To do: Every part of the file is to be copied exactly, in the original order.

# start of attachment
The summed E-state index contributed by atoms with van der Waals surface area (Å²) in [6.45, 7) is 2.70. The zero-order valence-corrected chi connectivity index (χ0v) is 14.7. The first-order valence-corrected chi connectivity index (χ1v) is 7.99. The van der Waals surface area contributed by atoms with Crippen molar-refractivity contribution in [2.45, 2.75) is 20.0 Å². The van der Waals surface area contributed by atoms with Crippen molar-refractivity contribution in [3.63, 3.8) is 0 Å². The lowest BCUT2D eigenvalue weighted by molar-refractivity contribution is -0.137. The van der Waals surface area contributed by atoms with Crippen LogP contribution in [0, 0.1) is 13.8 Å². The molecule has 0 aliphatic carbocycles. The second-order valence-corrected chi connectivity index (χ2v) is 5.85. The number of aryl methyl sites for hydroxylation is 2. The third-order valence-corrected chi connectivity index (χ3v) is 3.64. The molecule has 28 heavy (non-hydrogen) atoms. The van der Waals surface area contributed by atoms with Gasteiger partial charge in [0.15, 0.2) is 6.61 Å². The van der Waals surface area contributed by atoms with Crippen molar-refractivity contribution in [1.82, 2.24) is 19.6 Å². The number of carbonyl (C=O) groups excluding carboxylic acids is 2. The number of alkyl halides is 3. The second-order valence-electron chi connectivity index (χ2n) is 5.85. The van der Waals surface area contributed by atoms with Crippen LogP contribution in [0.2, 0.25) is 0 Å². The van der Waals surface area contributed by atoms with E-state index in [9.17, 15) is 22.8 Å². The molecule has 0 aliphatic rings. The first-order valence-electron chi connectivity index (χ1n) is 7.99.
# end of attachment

The summed E-state index contributed by atoms with van der Waals surface area (Å²) in [6.45, 7) is 2.70. The zero-order valence-corrected chi connectivity index (χ0v) is 14.7. The first-order valence-corrected chi connectivity index (χ1v) is 7.99. The van der Waals surface area contributed by atoms with Crippen molar-refractivity contribution in [2.45, 2.75) is 20.0 Å². The van der Waals surface area contributed by atoms with Crippen molar-refractivity contribution in [3.63, 3.8) is 0 Å². The lowest BCUT2D eigenvalue weighted by molar-refractivity contribution is -0.137. The van der Waals surface area contributed by atoms with Crippen LogP contribution in [0, 0.1) is 13.8 Å². The molecule has 0 aliphatic carbocycles. The second-order valence-corrected chi connectivity index (χ2v) is 5.85. The number of aryl methyl sites for hydroxylation is 2. The third-order valence-corrected chi connectivity index (χ3v) is 3.64. The molecule has 28 heavy (non-hydrogen) atoms. The van der Waals surface area contributed by atoms with Gasteiger partial charge in [0.15, 0.2) is 6.61 Å². The van der Waals surface area contributed by atoms with Crippen molar-refractivity contribution in [1.82, 2.24) is 19.6 Å². The number of carbonyl (C=O) groups excluding carboxylic acids is 2. The number of alkyl halides is 3. The second-order valence-electron chi connectivity index (χ2n) is 5.85. The van der Waals surface area contributed by atoms with Crippen LogP contribution in [0.2, 0.25) is 0 Å². The van der Waals surface area contributed by atoms with E-state index in [9.17, 15) is 22.8 Å². The molecule has 0 aliphatic rings. The first-order valence-electron chi connectivity index (χ1n) is 7.99.